When I point a remote control at an old television with those on/off, volume and tuning knobs -- nothing happens. If I take the corded wall phone with me to the backyard to receive a call while I'm weeding the garden -- nothing happens. When I put game software from the Windows 96 era into the drive of a Windows XP or Vista system -- nothing happens. If I put a DVD into the "multimedia drive" of a PC from back when we watched movies with VCR's and computers only play CD's -- nothing happens.
I know sometimes what it feels like to be a school dropout. They put their curiosity into a classroom like they routinely put it into text messaging, surfing YouTube and downloading music -- nothing happens. They play the school situation like it's a game with levels to achieve, ways to score, cheats to try out and roles to play -- nothing happens. They get as creative in class as they do mashing-up music videos, creating animations, drawing manga, and customizing their social networking profile -- nothing happens.
They know they're right. They've learned from experience that it really works to be curious, playful and creative. They've succeeded at these approaches every day when they are not doing school work. They've got toys and tools that support these experiences and reward their adventures. They are surrounded by evidence that they keeping up with the changing times, fitting into the evolving culture and staying ahead of the curve of constant innovations.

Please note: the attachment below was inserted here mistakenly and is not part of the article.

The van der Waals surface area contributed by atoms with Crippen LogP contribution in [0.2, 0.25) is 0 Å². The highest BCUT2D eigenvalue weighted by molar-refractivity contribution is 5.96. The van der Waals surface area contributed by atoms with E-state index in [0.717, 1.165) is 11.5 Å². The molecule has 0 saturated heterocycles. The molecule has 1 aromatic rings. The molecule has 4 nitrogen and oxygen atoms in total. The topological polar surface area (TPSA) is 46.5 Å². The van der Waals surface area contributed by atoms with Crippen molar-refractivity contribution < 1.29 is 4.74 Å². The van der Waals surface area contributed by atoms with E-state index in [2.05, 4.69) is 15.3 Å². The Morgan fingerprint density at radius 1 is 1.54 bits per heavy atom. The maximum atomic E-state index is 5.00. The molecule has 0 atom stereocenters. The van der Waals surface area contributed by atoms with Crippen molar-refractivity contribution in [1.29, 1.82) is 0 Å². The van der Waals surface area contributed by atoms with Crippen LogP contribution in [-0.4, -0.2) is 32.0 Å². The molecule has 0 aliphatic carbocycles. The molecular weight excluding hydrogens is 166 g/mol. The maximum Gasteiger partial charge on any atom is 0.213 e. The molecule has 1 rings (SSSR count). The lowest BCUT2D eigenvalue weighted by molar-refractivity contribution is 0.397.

All this adds up to the obsolescence of school work that fails to support individual creativity, gamesmanship and creativity. Those conventional assignments are looking an awful lot like knobs on TV's, cords on phones and antiquated computers. There's no point in trying to make it happen. The dropouts wisely stop happening in places where nothing happens.